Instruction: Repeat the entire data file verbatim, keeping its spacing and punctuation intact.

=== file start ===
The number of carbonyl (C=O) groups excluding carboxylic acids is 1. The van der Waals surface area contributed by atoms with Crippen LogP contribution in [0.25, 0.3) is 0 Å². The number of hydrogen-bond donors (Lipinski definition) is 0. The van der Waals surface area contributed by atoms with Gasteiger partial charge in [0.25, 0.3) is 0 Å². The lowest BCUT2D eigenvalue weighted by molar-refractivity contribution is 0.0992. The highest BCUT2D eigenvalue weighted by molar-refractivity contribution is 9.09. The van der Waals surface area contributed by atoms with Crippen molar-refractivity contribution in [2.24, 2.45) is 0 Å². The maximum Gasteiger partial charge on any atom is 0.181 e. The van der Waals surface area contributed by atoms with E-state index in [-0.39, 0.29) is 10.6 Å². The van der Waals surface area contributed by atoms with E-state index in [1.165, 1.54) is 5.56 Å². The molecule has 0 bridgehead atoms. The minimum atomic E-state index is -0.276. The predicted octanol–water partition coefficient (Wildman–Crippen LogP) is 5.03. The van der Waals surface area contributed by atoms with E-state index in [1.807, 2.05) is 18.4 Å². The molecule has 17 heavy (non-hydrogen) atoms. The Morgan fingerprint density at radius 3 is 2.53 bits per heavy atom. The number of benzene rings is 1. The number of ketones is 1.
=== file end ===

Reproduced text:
The number of carbonyl (C=O) groups excluding carboxylic acids is 1. The van der Waals surface area contributed by atoms with Crippen LogP contribution in [0.25, 0.3) is 0 Å². The number of hydrogen-bond donors (Lipinski definition) is 0. The van der Waals surface area contributed by atoms with Gasteiger partial charge in [0.25, 0.3) is 0 Å². The lowest BCUT2D eigenvalue weighted by molar-refractivity contribution is 0.0992. The highest BCUT2D eigenvalue weighted by molar-refractivity contribution is 9.09. The van der Waals surface area contributed by atoms with Crippen molar-refractivity contribution in [2.24, 2.45) is 0 Å². The maximum Gasteiger partial charge on any atom is 0.181 e. The van der Waals surface area contributed by atoms with E-state index in [-0.39, 0.29) is 10.6 Å². The van der Waals surface area contributed by atoms with E-state index in [1.165, 1.54) is 5.56 Å². The molecule has 0 bridgehead atoms. The minimum atomic E-state index is -0.276. The predicted octanol–water partition coefficient (Wildman–Crippen LogP) is 5.03. The van der Waals surface area contributed by atoms with E-state index in [1.807, 2.05) is 18.4 Å². The molecule has 17 heavy (non-hydrogen) atoms. The Morgan fingerprint density at radius 3 is 2.53 bits per heavy atom. The number of benzene rings is 1. The number of ketones is 1.